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Amsterdam’s city flag is super badass. We already knew this, of course. But in 2015 it was confirmed by flag enthusiast Roman Mars (on 10:10) during one of his TED talks.
The flag as we know it today (horizontal red flag, with a black banner and three white crosses) was assigned as the official city flag in February of 1975, but the history dates back to earlier times. Apparently this design was already used in the 17th century, but back then this was an unofficial design.
The three crosses ánd the coat of arms are a much used symbol in Amsterdam. You're able to find them on buildings, bridges, posts and catch them on our 100 Highlights cruise, open boat and pedal boat.
The red, white and black flag is an excerpt of the coat of arms of Amsterdam which dates back from approximately 1280. This sign includes the red and black shield with three white crosses that’s being held by two golden lions. On top of the shield there’s a imperial crown that’s added in 1489 due to help during the Jonker Fransen War.
Underneath all this, there’s a bannister that has the motto “Heldhaftig, Vastberaden, Barmhartig” (Valiant, Steadfast, Compassionate) on it. This motto was added right after the Second World War to remember the role of the citizens of Amsterdam during the war and especially during the February Strike in 1941 – a strike where non-Jewish people protested against the prosecution of Jews.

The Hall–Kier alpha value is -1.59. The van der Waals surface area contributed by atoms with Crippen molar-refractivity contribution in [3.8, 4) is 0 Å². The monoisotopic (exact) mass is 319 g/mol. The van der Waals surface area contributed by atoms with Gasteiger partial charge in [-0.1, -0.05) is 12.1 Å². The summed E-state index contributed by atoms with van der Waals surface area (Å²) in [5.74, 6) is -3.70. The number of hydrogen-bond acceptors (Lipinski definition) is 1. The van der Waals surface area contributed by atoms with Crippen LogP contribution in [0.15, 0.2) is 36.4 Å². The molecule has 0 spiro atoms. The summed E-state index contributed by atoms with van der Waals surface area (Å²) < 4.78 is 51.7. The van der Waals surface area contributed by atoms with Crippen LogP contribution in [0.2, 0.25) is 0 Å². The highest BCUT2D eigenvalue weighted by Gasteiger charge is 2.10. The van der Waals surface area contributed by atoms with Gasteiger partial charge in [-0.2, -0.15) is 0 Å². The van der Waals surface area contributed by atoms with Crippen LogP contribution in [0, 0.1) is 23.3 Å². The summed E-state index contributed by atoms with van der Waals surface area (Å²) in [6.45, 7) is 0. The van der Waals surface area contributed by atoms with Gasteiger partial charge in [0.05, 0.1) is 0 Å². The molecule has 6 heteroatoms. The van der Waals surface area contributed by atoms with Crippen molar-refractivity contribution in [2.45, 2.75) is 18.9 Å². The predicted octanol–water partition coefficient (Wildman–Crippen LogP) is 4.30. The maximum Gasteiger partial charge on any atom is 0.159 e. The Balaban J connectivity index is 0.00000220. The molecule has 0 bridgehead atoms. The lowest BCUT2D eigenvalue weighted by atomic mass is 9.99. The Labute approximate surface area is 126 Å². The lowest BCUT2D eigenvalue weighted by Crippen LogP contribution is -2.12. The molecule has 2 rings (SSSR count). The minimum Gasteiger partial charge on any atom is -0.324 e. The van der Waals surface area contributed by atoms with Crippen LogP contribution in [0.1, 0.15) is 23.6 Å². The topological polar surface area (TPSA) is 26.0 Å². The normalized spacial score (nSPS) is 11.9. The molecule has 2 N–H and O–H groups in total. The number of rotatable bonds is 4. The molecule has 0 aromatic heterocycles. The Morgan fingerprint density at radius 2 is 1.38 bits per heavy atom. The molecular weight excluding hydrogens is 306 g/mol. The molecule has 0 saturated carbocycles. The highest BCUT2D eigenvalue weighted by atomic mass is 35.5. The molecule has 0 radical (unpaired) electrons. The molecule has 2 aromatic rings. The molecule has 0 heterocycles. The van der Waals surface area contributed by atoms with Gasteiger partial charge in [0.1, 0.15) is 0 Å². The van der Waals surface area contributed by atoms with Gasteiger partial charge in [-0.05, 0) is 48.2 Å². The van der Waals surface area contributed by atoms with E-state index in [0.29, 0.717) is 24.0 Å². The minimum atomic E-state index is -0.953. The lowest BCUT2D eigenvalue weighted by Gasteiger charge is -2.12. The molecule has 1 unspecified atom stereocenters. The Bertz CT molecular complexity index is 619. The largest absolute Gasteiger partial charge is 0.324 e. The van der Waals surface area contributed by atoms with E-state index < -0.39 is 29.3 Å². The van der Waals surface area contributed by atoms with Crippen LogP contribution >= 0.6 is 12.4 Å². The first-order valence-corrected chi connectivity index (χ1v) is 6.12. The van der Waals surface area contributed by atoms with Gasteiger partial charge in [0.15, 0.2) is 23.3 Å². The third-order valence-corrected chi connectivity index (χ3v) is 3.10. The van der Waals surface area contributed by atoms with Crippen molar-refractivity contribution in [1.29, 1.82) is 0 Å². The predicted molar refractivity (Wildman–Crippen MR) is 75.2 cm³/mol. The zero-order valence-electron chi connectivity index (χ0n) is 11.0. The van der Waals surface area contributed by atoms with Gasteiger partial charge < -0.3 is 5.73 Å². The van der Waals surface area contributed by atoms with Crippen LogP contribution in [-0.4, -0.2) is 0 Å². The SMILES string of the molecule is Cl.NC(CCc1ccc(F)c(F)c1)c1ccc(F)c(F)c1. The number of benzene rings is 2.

The story about the coat of arms is a tough one, so that’s already pretty badass. But it’s not the entire coat that’s being shown on the flag, it’s just the three crosses. So what’s the story about those? There are many interpretations and tales about those three crosses.
The crosses are called Andreas Crosses, which refers to the apostle Andreas who was said to be crucified at a cross like this. In German culture, the crosses have a protective force.
Many think the crosses are derived from the family crest of family Persijn who is seen as the founder of the current Dam. Other cities that were founded or owned by this family have the same crosses in their coat of arms.
Others think it refers to the three plagues that hit the city of Amsterdam: water, fire and the plague itself.
And there is another theory about the three crosses. The black banner behind the crosses could be seen as the Amstel River and the three crosses stand for the three places you could cross that river. The black banner is used in more coats of cities that lie alongside the Amstel River, so it could be a valid argument.
As you noticed, there’s not just one conclusion about the Amsterdam city flag. Except it being a incredibly cool flag. The flag is still being researched and sometimes little pieces of history are discovered in archives – just like the original flag from the February Strike was found in the city archive a while back. One day this entire story will be pieced together and for now we just have to be really proud to being called the most badass.